The Stowers Institutes Baumann Lab has identified the long-sought telomerase RNA gene in a single-cell research model. Their findings have been posted to the Web site of the journal Nature Structural & Molecular Biology and will appear in a future print edition.
Chromosomes shorten with every cell division. In stem cells and in cancer cells, this shortening is compensated by telomerase, an enzyme that adds short repeat sequences to the ends of chromosomes to replenish lost DNA. As telomerase is required for the continued growth of most cancer cells, the enzyme is considered a promising target for new anti-cancer drugs. A correlation between telomere length and a variety of diseases has further intensified interest in understanding telomerase and its regulation.
The RNA subunit of telomerase is of particular interest as it represents one of the two core components of telomerase and provides the template for the short repeats that are added to the ends of chromosomes. The Baumann Lab is working to understand how telomerase is assembled, how it is recruited to chromosome ends, and how its activity is regulated. These efforts may shed light on the sometimes surprising correlations between telomere shortening and stress, smoking, obesity, and a variety of diseases including cancer and coronary heart disease.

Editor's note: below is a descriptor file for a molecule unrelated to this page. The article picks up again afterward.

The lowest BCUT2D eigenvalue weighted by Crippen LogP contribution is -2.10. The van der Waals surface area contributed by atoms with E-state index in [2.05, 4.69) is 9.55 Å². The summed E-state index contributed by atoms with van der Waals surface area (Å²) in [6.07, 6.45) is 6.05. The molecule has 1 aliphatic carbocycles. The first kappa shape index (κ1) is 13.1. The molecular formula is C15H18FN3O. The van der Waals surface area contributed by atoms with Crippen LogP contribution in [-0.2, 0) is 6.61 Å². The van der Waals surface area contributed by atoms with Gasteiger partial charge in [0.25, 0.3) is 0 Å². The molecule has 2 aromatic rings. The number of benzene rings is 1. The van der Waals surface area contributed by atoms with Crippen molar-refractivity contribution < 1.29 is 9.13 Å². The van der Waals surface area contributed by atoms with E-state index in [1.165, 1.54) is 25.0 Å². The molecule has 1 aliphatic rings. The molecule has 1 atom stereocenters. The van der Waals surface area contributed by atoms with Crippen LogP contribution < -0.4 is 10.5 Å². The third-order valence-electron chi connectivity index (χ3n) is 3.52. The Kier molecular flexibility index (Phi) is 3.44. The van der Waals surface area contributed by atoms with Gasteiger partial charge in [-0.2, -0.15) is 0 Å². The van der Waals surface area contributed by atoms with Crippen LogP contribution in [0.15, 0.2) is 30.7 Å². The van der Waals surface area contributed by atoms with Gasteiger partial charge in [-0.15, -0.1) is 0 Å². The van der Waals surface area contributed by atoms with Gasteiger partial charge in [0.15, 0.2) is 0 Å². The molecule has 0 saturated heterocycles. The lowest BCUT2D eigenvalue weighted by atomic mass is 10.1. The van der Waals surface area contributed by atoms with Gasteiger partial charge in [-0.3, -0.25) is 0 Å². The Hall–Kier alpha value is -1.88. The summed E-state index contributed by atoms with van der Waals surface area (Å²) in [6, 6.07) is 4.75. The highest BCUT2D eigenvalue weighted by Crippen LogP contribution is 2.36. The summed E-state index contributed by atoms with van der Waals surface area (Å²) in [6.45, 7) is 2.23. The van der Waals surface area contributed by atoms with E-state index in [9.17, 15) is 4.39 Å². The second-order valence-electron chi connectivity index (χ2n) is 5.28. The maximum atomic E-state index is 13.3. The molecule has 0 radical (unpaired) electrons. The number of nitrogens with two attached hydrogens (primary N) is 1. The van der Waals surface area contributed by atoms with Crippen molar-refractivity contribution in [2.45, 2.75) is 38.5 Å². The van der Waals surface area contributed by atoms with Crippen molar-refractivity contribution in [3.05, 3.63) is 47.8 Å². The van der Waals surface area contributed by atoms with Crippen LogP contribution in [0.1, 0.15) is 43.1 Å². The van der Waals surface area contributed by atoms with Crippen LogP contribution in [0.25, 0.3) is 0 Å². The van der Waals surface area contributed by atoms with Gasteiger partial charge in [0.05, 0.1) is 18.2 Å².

Telomerase RNA has been studied in a variety of simple model organisms, but telomere maintenance turned out to be quite different in these species compared to human cells. Recently, the Baumann Lab used a biochemical approach to identify and clone the RNA subunit of telomerase in Schizosaccharomyces pombe, or fission yeast.
The identification of the fission yeast equivalent of the telomerase RNA gene provides us with a critical tool to study telomerase in a genetically tractable, single-cell organism with a telomere maintenance machinery that shares many features with human cells, explained Peter Baumann, Ph.D., Assistant
|Contact: Marie Jennings|
Stowers Institute for Medical Research